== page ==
Friday, December 18, 2009

Iowa Core, in a Nutshell

I've had this conversation enough that it is time I posted it. For many educators, the Iowa Core Curriculum comes across as more confusing than it really is. Partly, that is due to problems with a roll-out, and another part due to questions about mandates and timelines. With non-educators (and many educators would openly admit, with them too), there is too much jargon that comes across as fluff, the eduspeak of those of us who have worked in education for a long time.

But at its heart, the Iowa Core Curriculum is really simple. Its really solid. And, there's little argument about it, even though there is consensus we could do a better job on these things. Here is the Iowa Core Curriculum, boiled down to seven basics:

1. We have to always be changing.
Because, the world is always changing. And we have tended to say that we're pretty good at what we do, which can create complacency. Eduspeak calls this the culture of continuous improvement, but basically it means we can't rest on our laurels. We have a process where we get better, going on all the time.

2. Change has to be based on data.
We can't make changes willy nilly. We have to seek data so that we can make a good decision. And most importantly, we have to know what kinds of data we seek. It isn't always the ITEDs. In fact, it usually shouldn't be. As schools, we have to be better at a) defining what we're after, b) knowing how you measure that, c) actually going out and measuring it, and d) interpreting it to make a decision... as opposed to twisting it to reinforce the decision we have already made.

3. We teach what we should be teaching.
The word thrown out here is alignment. The Iowa Core gives us essential skills and concepts for students to master. The problem is not that those are different than district's written standards and benchmarks... they usually aren't. The problem is, a district's standards and benchmarks are different than what actually goes on in their classrooms. We need to actually look in our classrooms and determine what is actually taught, what is "covered", and what is assumed to be covered by a different grade level.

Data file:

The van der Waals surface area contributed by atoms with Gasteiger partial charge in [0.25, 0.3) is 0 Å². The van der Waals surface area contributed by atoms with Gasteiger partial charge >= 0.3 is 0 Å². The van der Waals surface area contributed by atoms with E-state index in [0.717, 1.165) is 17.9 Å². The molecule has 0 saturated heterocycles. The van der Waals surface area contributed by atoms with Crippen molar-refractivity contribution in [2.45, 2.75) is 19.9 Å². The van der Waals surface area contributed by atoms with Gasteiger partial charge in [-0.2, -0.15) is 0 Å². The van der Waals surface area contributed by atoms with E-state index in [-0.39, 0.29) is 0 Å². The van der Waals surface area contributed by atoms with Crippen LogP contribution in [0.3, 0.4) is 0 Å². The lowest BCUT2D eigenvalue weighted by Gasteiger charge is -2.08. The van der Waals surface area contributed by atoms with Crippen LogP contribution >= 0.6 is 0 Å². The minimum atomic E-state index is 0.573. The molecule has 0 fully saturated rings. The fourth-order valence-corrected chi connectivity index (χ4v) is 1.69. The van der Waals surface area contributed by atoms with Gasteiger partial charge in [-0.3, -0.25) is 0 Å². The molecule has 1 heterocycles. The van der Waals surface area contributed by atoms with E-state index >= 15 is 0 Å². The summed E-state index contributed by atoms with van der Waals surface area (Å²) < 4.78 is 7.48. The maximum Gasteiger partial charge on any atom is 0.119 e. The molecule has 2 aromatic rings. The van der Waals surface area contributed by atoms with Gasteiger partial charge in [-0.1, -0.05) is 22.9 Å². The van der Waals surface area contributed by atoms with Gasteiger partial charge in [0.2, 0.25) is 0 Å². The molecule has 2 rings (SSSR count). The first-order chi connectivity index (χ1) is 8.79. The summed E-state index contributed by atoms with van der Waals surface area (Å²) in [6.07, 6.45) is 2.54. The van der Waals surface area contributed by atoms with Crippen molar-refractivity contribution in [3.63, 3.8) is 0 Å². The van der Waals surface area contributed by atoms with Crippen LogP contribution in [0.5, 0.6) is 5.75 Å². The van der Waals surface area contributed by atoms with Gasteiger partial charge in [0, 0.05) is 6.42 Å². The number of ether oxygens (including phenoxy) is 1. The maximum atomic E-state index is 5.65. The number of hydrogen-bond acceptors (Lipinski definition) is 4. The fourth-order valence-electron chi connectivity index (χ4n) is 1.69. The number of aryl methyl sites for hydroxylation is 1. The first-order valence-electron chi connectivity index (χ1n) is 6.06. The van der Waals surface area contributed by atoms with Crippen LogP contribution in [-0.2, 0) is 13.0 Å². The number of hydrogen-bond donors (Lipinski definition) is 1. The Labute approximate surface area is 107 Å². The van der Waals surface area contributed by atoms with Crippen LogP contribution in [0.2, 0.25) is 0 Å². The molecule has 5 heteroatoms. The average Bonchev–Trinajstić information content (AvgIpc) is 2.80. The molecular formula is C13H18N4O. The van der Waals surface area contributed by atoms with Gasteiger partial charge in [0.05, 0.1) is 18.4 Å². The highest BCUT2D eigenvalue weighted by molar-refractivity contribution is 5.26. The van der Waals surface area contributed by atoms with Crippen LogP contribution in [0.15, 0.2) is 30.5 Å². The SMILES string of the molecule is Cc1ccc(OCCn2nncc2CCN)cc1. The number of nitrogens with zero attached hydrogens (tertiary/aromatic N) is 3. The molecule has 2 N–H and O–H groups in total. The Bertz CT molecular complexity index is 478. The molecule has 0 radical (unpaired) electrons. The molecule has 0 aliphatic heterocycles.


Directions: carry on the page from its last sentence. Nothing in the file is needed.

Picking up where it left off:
4. We have good instruction and assessment when we teach, and we know what that means.

The Iowa Core identifies 5 characteristics of effective instruction. But even here, there isn't anything magical about these terms. They refer to teaching that is constructivist in learning. Deep learning. Less topics, higher-order thinking. More focus on analysis and creativity, less on rote memorization. Ongoing feedback, students driving the learning. Authentic learning environments, activities in the real world. And differentiation around a student's abilities, interests and prior knowledge.

Teachers have heard these buzzwords for years... the Iowa Core isn't new here. What's key is calibration. Can teachers look at a lesson being taught and identify if it is higher-order or not, how it can be more authentic, etc.

5. We develop 21st century skills in all that we do

Perhaps the biggest of buzzwords with the Iowa Core -- 21st century skills -- are actually well known. Show teachers a clip of a good lesson and they'll be able to identify the skills taking place, be they creativity, problem-solving, collaboration, communication, innovation, etc. The problem is we see them as a discreet skill, as though we need a separate lesson on creativity in our curriculum.

Rather, they should be the lens by which we look at all that we do. You've got a unit on polynomials, or structuring a paragraph, or the process of osmosis. Great. How good is that unit at developing creativity, problem-solving, collaboration, etc? How can you make it better at those? Each lesson, regardless of content area or age level, should have that as the implied focus, the universal outcome.

6. We need to work more closely with those outside school
And, that's not just communication. Are we actually collaborating with others, partnering with others? Parents, community groups, local businesses, other schools, government institutions, the list goes on and on. We need to admit as educators that we can't teach students the best by creating an insular environment. We teach better when we bring in external "teachers".

7. We need good leadership
None of the other things happen without good leaders. And leadership doesn't always come solely from administration. We need to be systematic about building leadership... it won't happen just on its own. We need to adopt attitudes of balanced leadership, giving other people the chance to lead in the areas of their strengths.

No one is saying we need poor leadership in schools, of course. But when we talk about a district that doesn't have quality leadership, we tend to throw up our hands. Not much we can do there.

That's the wrong attitude to take. Every school needs quality leadership. Therefore, we need to not just pay this lip service, but actually invest time and money into leadership development. Administrators and teachers alike. The Iowa Core emphasizes to districts that this is a priority.

No comments: